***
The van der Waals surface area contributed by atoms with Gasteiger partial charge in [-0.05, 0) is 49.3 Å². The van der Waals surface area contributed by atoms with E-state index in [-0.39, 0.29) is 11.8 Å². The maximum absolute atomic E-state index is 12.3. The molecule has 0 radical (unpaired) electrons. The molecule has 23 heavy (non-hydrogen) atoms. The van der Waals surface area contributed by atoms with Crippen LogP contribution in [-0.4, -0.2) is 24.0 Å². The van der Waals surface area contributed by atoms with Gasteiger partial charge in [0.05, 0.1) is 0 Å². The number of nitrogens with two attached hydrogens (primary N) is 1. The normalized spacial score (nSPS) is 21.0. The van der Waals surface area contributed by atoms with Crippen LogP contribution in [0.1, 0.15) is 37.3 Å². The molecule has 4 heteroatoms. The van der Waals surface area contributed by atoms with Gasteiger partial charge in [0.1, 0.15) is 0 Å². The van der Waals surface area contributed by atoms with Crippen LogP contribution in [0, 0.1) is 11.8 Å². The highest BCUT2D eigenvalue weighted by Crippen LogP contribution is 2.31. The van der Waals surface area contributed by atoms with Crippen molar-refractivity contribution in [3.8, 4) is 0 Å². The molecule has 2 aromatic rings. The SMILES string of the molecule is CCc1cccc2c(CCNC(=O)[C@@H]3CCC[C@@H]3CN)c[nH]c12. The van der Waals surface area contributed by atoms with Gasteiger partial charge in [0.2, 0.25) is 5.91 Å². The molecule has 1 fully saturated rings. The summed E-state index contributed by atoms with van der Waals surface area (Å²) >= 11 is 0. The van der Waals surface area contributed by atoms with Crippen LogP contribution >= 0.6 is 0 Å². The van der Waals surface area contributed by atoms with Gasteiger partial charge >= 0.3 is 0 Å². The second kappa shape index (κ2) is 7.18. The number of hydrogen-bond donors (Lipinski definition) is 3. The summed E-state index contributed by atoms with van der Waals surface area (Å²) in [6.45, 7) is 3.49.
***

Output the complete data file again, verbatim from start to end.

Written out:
The van der Waals surface area contributed by atoms with Gasteiger partial charge in [-0.05, 0) is 49.3 Å². The van der Waals surface area contributed by atoms with E-state index in [-0.39, 0.29) is 11.8 Å². The maximum absolute atomic E-state index is 12.3. The molecule has 0 radical (unpaired) electrons. The molecule has 23 heavy (non-hydrogen) atoms. The van der Waals surface area contributed by atoms with Crippen LogP contribution in [-0.4, -0.2) is 24.0 Å². The van der Waals surface area contributed by atoms with Gasteiger partial charge in [0.05, 0.1) is 0 Å². The number of nitrogens with two attached hydrogens (primary N) is 1. The normalized spacial score (nSPS) is 21.0. The van der Waals surface area contributed by atoms with Crippen LogP contribution in [0.1, 0.15) is 37.3 Å². The molecule has 4 heteroatoms. The van der Waals surface area contributed by atoms with Gasteiger partial charge in [0.1, 0.15) is 0 Å². The van der Waals surface area contributed by atoms with Crippen LogP contribution in [0, 0.1) is 11.8 Å². The highest BCUT2D eigenvalue weighted by Crippen LogP contribution is 2.31. The van der Waals surface area contributed by atoms with Crippen molar-refractivity contribution in [3.8, 4) is 0 Å². The molecule has 2 aromatic rings. The SMILES string of the molecule is CCc1cccc2c(CCNC(=O)[C@@H]3CCC[C@@H]3CN)c[nH]c12. The van der Waals surface area contributed by atoms with Gasteiger partial charge in [0.2, 0.25) is 5.91 Å². The molecule has 1 fully saturated rings. The summed E-state index contributed by atoms with van der Waals surface area (Å²) >= 11 is 0. The van der Waals surface area contributed by atoms with Crippen LogP contribution >= 0.6 is 0 Å². The van der Waals surface area contributed by atoms with Gasteiger partial charge >= 0.3 is 0 Å². The second kappa shape index (κ2) is 7.18. The number of hydrogen-bond donors (Lipinski definition) is 3. The summed E-state index contributed by atoms with van der Waals surface area (Å²) in [6.45, 7) is 3.49.